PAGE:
Channel 4's 'Black History' month has restored my faith in the ability of television to take important historical subjects and present them in an unpatronising and accessible way. The centrepiece has been the four part series Britain's Slave Trade. It took as its inspiration Eric Williams's 1964 study Capitalism and Slavery, but updated it and brought it alive.
However, watching this series and reading the accompanying book I did feel there were crucial bits missing about how slavery ended. You can pull many history books off the shelves that can tell you what the great and the good did to abolish slavery. But it is not so easy to discover how the shackled and the exploited of the 18th and 19th century fought back You can be left thinking that the abolition of slavery was either a gift from the 'enlightened' Christian middle classes or a result of manoeuvres between the French and British governments.
The real detonator under the West Indian plantation regime came, not from the lobbying work of the moderately minded William Wilberforce, but from a much more militant quarter. In 1739 in Jamaica the 'First Maroon War' saw the British sue for peace after they failed to defeat an army of escaped slaves who lived 'free' from then on. In 1763 rebel slaves in the Dutch colony of Berbice (Guyana) expelled their masters from the southern half of the colony. But these uprisings could be contained by the colonial powers. It was the powerful ideas carried on the wind of revolution that swept America and then France in 1789 which really set the cane fields alight.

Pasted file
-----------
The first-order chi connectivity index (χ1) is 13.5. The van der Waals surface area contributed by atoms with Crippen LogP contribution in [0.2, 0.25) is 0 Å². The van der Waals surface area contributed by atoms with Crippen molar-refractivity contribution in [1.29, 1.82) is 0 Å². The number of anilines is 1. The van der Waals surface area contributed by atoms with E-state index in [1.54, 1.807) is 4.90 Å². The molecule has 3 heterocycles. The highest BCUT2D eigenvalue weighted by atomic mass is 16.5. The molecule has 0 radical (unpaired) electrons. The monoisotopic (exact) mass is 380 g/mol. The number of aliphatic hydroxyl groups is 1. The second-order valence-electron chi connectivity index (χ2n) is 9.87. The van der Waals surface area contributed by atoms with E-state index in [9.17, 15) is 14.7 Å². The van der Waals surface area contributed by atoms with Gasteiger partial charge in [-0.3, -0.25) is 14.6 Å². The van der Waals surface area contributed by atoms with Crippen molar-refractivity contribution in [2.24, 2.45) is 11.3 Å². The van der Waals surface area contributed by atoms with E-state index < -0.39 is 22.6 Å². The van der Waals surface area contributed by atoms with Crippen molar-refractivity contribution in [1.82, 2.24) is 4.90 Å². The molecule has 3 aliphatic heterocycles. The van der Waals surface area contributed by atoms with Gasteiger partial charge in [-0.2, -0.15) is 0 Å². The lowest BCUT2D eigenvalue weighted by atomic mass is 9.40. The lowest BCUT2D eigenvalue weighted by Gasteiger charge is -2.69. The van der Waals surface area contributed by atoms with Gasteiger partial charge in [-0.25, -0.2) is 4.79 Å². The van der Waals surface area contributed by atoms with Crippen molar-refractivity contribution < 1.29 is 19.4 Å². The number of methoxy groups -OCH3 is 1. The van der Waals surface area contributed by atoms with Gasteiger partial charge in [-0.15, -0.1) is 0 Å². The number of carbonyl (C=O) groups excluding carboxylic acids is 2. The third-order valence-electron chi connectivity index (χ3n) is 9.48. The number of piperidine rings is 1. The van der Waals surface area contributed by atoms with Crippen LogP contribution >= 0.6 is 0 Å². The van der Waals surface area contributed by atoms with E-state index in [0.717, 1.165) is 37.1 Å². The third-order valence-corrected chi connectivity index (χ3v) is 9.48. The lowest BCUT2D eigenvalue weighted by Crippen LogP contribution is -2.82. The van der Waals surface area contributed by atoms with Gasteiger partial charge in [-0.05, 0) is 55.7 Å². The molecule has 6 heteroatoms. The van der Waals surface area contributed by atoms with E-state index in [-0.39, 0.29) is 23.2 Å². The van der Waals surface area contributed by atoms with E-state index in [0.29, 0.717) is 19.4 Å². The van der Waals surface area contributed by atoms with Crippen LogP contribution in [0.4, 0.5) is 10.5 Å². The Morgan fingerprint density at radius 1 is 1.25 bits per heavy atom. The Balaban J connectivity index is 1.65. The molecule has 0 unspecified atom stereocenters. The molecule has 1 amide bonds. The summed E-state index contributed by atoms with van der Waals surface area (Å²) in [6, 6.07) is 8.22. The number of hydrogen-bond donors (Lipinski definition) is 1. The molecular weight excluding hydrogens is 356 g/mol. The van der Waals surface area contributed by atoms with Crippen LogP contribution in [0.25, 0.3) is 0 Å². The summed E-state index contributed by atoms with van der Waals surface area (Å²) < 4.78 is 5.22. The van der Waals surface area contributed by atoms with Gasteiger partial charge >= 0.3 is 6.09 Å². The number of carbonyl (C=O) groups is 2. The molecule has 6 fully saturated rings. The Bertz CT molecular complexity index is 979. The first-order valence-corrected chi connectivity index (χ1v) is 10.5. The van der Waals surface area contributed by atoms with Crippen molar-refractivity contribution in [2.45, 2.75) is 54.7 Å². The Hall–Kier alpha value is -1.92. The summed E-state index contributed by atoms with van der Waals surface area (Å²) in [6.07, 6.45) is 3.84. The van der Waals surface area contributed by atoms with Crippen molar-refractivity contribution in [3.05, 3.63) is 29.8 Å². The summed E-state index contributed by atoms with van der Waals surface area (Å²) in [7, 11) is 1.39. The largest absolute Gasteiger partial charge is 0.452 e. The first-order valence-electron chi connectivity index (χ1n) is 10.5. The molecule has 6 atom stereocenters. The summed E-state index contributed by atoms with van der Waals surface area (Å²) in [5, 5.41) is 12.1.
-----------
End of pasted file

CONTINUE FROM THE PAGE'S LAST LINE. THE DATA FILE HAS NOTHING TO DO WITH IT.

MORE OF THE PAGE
Saint Domingue (Haiti, as it is known today) was a French slave colony and the pearl of the slave economy. In 1791 the slaves of Saint Domingue claimed their liberty when they rose up under the leadership of cattle keeper Toussaint L'Ouverture. Toussaint welded his slave army into a magnificent fighting force, crushing the plantation owners and then the cream of the Spanish, French and British armies.
In Paris an insurrection gave power to the most revolutionary section of the French bourgeoisie, who condemned 'the aristocracy of the skin' and decreed slavery abolished. They sent 330,000 rifles to Toussaint. The slaves inflicted huge losses on the British force sent by prime minister William Pitt to retake the island for slave owning interests everywhere. The bones of at least 20,000 British soldiers lie beneath the soil of Haiti.
The slaves forced the British to surrender and then drove them from the island. These slave rebellions coincided in Britain with the growth of the first mass working class movement, Chartism. Anti-slavery was a massively popular movement to the great discomfort of the ruling classes.
As Newcastle women Chartists declared in 1838 in the Northern Star newspaper, 'Acting from those feelings when told of the oppression exercised upon the enslaved negroes in our colonies, we raised our voices in denunciation of their tyrants, and we never rested until the dealers in human blood were compelled to abandon their hellborn traffic. But we have learned by bitter experience that slavery is not confined to colour or clime, and that even in England cruel oppression reigns.'
Britain's Slave Trade by S I Martin, Channel 4 Books, £14.99.